Illinois’s unemployment rate held at 5.7 percent in January and nonfarm payrolls increased by +1,700 jobs over-the-month, based on preliminary data released by the U.S. Bureau of Labor Statistics (BLS) and distributed today by the Illinois Department of Employment Security (IDES). December job growth was revised up to show an increase of +2,000 jobs rather than the preliminary estimate of -16,700 jobs. The modest monthly gain in January payrolls kept job growth well below the national average, with Illinois -31,900 jobs short of its peak employment level reached in September 2000.
Today’s report incorporates annual benchmark revisions for nonfarm payrolls as well as labor force statistics. Nonfarm payrolls were revised higher for 2015 (+28,200 jobs in December) and 2016 (+18,700 jobs in December). Labor force statistics were revised down in 2016 (-60,900 fewer people in December). The average monthly downward revision was -69,400 for the labor force in 2016; and -11,200 for unemployed individuals.
“The BLS revised up the jobs figures for both 2015 and 2016, as we expected due to the additional information based on our wage and employment filings,” said IDES Director Jeff Mays. “Clearly, we’re disappointed that job growth hasn’t been more robust as we are still far behind the peak employment level of nearly 17 years ago.”
“If Illinois had grown at the same rate as the nation since the beginning of the recovery in 2010, we would have an additional 222,700 jobs,” said Illinois Department of Commerce & Economic Opportunity Director Sean McCarthy. “With a balanced budget and structural changes that will create jobs, our economy will be better able to provide opportunities for Illinois families.”
In January, the three industry sectors with the largest gains in employment were: Construction (+6,800); Financial Activities (+3,800); and Trade, Transportation and Utilities (+2,700). The largest payroll declines were in the following sectors: Government (-4,000); Leisure and Hospitality (-3,500); and Professional and Business Services (-3,600).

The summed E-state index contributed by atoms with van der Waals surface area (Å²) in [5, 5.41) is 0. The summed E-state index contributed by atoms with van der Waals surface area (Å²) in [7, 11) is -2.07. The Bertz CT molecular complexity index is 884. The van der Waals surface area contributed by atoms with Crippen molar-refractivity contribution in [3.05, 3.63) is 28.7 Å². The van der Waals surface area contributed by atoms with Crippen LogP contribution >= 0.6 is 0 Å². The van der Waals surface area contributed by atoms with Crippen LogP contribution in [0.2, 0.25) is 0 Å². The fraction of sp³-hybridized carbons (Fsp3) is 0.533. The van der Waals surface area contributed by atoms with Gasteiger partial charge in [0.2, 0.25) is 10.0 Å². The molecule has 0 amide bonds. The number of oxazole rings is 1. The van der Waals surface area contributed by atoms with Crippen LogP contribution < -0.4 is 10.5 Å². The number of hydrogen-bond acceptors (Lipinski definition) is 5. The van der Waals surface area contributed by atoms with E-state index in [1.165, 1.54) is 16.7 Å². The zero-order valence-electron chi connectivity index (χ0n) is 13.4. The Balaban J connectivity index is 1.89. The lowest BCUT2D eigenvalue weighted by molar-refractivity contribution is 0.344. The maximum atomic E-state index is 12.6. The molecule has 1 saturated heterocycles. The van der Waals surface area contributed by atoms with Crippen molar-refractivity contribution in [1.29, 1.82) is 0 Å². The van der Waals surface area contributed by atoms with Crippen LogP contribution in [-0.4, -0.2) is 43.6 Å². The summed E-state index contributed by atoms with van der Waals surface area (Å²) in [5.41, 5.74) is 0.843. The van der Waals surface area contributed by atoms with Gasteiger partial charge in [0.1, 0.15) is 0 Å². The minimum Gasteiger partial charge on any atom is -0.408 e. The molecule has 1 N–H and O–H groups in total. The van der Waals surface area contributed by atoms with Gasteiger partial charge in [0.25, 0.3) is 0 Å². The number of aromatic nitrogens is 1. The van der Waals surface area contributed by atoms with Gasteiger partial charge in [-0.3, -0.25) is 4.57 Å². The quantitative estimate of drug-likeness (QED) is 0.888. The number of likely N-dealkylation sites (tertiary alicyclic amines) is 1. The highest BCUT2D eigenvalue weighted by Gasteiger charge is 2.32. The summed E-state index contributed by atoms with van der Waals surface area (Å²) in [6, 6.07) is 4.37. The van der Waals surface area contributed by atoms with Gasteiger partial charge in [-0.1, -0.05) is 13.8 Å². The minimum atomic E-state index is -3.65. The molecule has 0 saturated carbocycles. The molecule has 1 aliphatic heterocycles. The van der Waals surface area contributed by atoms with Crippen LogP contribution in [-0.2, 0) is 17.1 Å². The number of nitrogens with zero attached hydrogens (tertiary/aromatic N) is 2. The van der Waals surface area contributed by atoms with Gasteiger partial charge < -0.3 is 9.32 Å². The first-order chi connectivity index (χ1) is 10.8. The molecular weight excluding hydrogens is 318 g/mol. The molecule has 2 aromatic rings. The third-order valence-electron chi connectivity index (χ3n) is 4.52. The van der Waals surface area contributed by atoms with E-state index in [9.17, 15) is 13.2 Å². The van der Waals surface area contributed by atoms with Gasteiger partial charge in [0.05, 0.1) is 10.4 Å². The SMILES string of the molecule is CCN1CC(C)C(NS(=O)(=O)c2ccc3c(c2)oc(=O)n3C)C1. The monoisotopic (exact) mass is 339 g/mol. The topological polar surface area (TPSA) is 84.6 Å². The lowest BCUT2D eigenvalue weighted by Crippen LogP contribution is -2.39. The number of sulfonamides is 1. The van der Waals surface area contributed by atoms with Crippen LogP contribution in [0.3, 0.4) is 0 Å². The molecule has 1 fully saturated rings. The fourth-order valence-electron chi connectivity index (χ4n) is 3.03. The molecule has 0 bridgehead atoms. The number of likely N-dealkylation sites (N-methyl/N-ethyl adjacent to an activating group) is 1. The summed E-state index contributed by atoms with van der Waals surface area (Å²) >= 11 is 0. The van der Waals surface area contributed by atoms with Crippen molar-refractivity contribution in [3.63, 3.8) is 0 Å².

Over the year, nonfarm payroll employment increased by +15,900 jobs with the largest gains in: Professional and Business Services (+11,700); and Education and Health Services (+9,400). Industry sectors with the largest over-the-year declines in January include: Manufacturing (-10,100); Other Services (-3,300); and Information (-1,700). The +0.3 percent over-the-year gain in Illinois is less than the +1.6 percent gain posted by the nation in January.
The state’s unemployment rate is higher than the national unemployment rate reported for January 2017, which increased to 4.8 percent. The Illinois unemployment rate is down -0.4 percentage points from a year ago when it was 6.1 percent.
The number of unemployed workers increased +0.5 percent from the prior month to 374,800, down -7.0 percent over the same month for the prior year. The labor force increased +0.3 percent over-the-month but declined by -0.6 percent in January over the prior year. The unemployment rate identifies those individuals who are out of work and are seeking employment. An individual who exhausts or is ineligible for benefits is still reflected in the unemployment rate if they actively seek work. To help connect jobseekers to employers who are hiring, IDES’ maintains the state’s largest job search engine IllinoisJoblink.com (IJL). IJL recently showed 69,174 resumes were posted and 170,033 help wanted ads were available.